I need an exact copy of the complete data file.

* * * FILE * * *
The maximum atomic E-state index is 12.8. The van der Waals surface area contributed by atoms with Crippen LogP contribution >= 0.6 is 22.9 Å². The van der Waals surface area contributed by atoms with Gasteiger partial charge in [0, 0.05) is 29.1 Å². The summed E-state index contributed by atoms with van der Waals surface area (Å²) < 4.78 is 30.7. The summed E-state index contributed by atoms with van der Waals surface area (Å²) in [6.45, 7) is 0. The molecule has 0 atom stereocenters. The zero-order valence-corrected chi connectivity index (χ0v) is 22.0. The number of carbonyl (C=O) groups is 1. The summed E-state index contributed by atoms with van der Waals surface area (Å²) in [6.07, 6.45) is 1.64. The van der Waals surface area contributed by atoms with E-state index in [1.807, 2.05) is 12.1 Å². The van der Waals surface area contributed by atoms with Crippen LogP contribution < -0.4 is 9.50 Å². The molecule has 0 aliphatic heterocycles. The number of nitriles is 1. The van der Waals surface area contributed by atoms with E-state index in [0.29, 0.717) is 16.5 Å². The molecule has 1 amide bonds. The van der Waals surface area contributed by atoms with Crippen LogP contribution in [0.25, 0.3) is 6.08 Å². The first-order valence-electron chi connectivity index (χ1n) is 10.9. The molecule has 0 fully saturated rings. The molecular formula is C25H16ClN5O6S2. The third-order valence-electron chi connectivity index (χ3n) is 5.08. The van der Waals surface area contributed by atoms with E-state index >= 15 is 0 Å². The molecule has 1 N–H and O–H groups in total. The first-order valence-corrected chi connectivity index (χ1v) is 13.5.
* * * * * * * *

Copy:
The maximum atomic E-state index is 12.8. The van der Waals surface area contributed by atoms with Crippen LogP contribution >= 0.6 is 22.9 Å². The van der Waals surface area contributed by atoms with Gasteiger partial charge in [0, 0.05) is 29.1 Å². The summed E-state index contributed by atoms with van der Waals surface area (Å²) < 4.78 is 30.7. The summed E-state index contributed by atoms with van der Waals surface area (Å²) in [6.45, 7) is 0. The molecule has 0 atom stereocenters. The zero-order valence-corrected chi connectivity index (χ0v) is 22.0. The number of carbonyl (C=O) groups is 1. The summed E-state index contributed by atoms with van der Waals surface area (Å²) in [6.07, 6.45) is 1.64. The van der Waals surface area contributed by atoms with E-state index in [1.807, 2.05) is 12.1 Å². The van der Waals surface area contributed by atoms with Crippen LogP contribution < -0.4 is 9.50 Å². The molecule has 0 aliphatic heterocycles. The number of nitriles is 1. The van der Waals surface area contributed by atoms with E-state index in [0.29, 0.717) is 16.5 Å². The molecule has 1 amide bonds. The van der Waals surface area contributed by atoms with Crippen LogP contribution in [0.25, 0.3) is 6.08 Å². The first-order valence-electron chi connectivity index (χ1n) is 10.9. The molecule has 0 fully saturated rings. The molecular formula is C25H16ClN5O6S2. The third-order valence-electron chi connectivity index (χ3n) is 5.08. The van der Waals surface area contributed by atoms with E-state index >= 15 is 0 Å². The molecule has 1 N–H and O–H groups in total. The first-order valence-corrected chi connectivity index (χ1v) is 13.5.